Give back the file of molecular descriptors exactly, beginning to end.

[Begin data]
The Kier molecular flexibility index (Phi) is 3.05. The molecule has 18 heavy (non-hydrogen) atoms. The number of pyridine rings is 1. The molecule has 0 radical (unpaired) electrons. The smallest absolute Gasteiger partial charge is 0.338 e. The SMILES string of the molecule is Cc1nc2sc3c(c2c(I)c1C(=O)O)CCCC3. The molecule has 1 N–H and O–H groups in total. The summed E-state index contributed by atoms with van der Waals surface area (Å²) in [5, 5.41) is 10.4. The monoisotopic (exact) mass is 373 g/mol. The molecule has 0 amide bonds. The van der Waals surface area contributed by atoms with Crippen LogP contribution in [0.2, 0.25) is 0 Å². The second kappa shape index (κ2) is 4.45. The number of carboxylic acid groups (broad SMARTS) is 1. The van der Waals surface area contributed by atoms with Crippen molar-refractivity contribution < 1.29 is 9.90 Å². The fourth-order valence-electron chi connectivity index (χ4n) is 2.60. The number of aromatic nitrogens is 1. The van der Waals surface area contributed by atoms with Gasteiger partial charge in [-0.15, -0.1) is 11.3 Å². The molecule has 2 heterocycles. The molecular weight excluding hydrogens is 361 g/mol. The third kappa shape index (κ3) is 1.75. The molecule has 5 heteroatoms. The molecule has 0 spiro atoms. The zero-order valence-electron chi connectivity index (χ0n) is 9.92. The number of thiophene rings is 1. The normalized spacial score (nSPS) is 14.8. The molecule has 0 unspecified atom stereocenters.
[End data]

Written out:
The Kier molecular flexibility index (Phi) is 3.05. The molecule has 18 heavy (non-hydrogen) atoms. The number of pyridine rings is 1. The molecule has 0 radical (unpaired) electrons. The smallest absolute Gasteiger partial charge is 0.338 e. The SMILES string of the molecule is Cc1nc2sc3c(c2c(I)c1C(=O)O)CCCC3. The molecule has 1 N–H and O–H groups in total. The summed E-state index contributed by atoms with van der Waals surface area (Å²) in [5, 5.41) is 10.4. The monoisotopic (exact) mass is 373 g/mol. The molecule has 0 amide bonds. The van der Waals surface area contributed by atoms with Crippen LogP contribution in [0.2, 0.25) is 0 Å². The second kappa shape index (κ2) is 4.45. The number of carboxylic acid groups (broad SMARTS) is 1. The van der Waals surface area contributed by atoms with Crippen molar-refractivity contribution < 1.29 is 9.90 Å². The fourth-order valence-electron chi connectivity index (χ4n) is 2.60. The number of aromatic nitrogens is 1. The van der Waals surface area contributed by atoms with Gasteiger partial charge in [-0.15, -0.1) is 11.3 Å². The molecule has 2 heterocycles. The molecular weight excluding hydrogens is 361 g/mol. The third kappa shape index (κ3) is 1.75. The molecule has 5 heteroatoms. The molecule has 0 spiro atoms. The zero-order valence-electron chi connectivity index (χ0n) is 9.92. The number of thiophene rings is 1. The normalized spacial score (nSPS) is 14.8. The molecule has 0 unspecified atom stereocenters.